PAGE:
A. Collateral Estoppel/Issue Preclusion

In its ruling, the Texas court relied on the Indiana court's claim interpretation as "res judicata:"

Despite the disparity in the devices and two of the Claims at issue, the Indiana Court's findings in relation to the prosecution history of the Patent, and the elements essential to certain Claims in the Patent are res judicata ...

Id. at 2.

Wells contends that, by disputing the interpretation of the term "inner edges" and the prosecution history estoppel analysis, Pfaff is repeating arguments that were rejected previously in the Indiana case. According to Wells, Pfaff may not do this because the claim interpretation and prosecution history estoppel rulings in the Indiana case represent law of the case or res judicata. Wells alleges that the six devices at issue here are similar to the prior two devices at issue in the Indiana case, because they lack spreaders which contact inner edges defining the cavity, and thus do not infringe the '377 patent.

Pfaff argues that the prior Indiana litigation does not preclude an assertion of infringement here, because the six devices at issue now are significantly different from the two devices adjudged noninfringing in the Indiana case. The six devices contain a feature lacking in the prior two devices — a spreader coacting with inner edges that define the cavity. Thus, says Pfaff, the six devices infringe under the claim interpretation used by the Indiana court.

In describing the issue as "res judicata" or "law of the case," the district court and Wells have misused these terms. Res judicata, or claim preclusion, deals with the effect of a prior judgment on the identical claim or cause of action between the same parties. Collateral estoppel, or issue preclusion, deals with the relitigation of issues previously decided, when such issues arise in a subsequent litigation on a claim not barred by res judicata. 1B James W. Moore et al., Moore's Federal Practice ¶ 0.401 (2d ed. 1992).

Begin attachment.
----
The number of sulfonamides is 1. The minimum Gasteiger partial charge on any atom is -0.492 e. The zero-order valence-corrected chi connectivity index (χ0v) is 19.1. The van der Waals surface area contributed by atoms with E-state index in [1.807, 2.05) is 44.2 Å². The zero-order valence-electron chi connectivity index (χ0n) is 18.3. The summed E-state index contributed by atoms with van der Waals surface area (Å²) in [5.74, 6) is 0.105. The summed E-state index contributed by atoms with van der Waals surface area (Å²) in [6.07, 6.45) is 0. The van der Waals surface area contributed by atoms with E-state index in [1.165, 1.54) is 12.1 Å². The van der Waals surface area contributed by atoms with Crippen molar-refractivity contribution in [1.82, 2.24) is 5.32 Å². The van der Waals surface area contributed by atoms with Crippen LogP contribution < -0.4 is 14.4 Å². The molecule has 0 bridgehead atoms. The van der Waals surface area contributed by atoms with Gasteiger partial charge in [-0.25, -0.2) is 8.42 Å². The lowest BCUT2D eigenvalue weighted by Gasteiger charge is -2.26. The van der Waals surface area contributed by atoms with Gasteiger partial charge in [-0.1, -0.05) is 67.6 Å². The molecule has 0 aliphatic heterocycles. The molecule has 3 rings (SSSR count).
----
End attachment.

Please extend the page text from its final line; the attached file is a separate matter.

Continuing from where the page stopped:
We have said previously that "judicial statements regarding the scope of patent claims are hypothetical insofar as they purport to resolve the question of whether prior art or products not before the court would, respectively, anticipate or infringe the patent claims." A.B. Dick Co. v. Burroughs Corp., 713 F.2d 700, 704, 218 USPQ 965, 968 (Fed. Cir.1983). "A device not previously before the court, and shown to differ from those structures previously litigated, requires determination on its own facts." Del Mar Avionics, Inc. v. Quinton Instrument Co., 836 F.2d 1320, 1324, 5 USPQ2d 1255, 1258 (Fed.Cir.1987). Young Engineers, Inc. v. United States Int'l Trade Comm'n, 721 F.2d 1305, 1316, 219 USPQ 1142, 1152 (Fed.Cir. 1983) ("With respect to patent litigation, we are unpersuaded that an `infringement claim,' for purposes of claim preclusion, embraces more than the specific devices before the court in the first suit."). However, "where a determination of the scope of patent claims was made in a prior case, and the determination was essential to the judgment there on the issue of infringement, there is collateral estoppel in a later case on the scope of such claims." Molinaro v. Fannon/Courier Corp., 745 F.2d 651, 655, 223 USPQ 706, 708 (Fed. Cir.1984).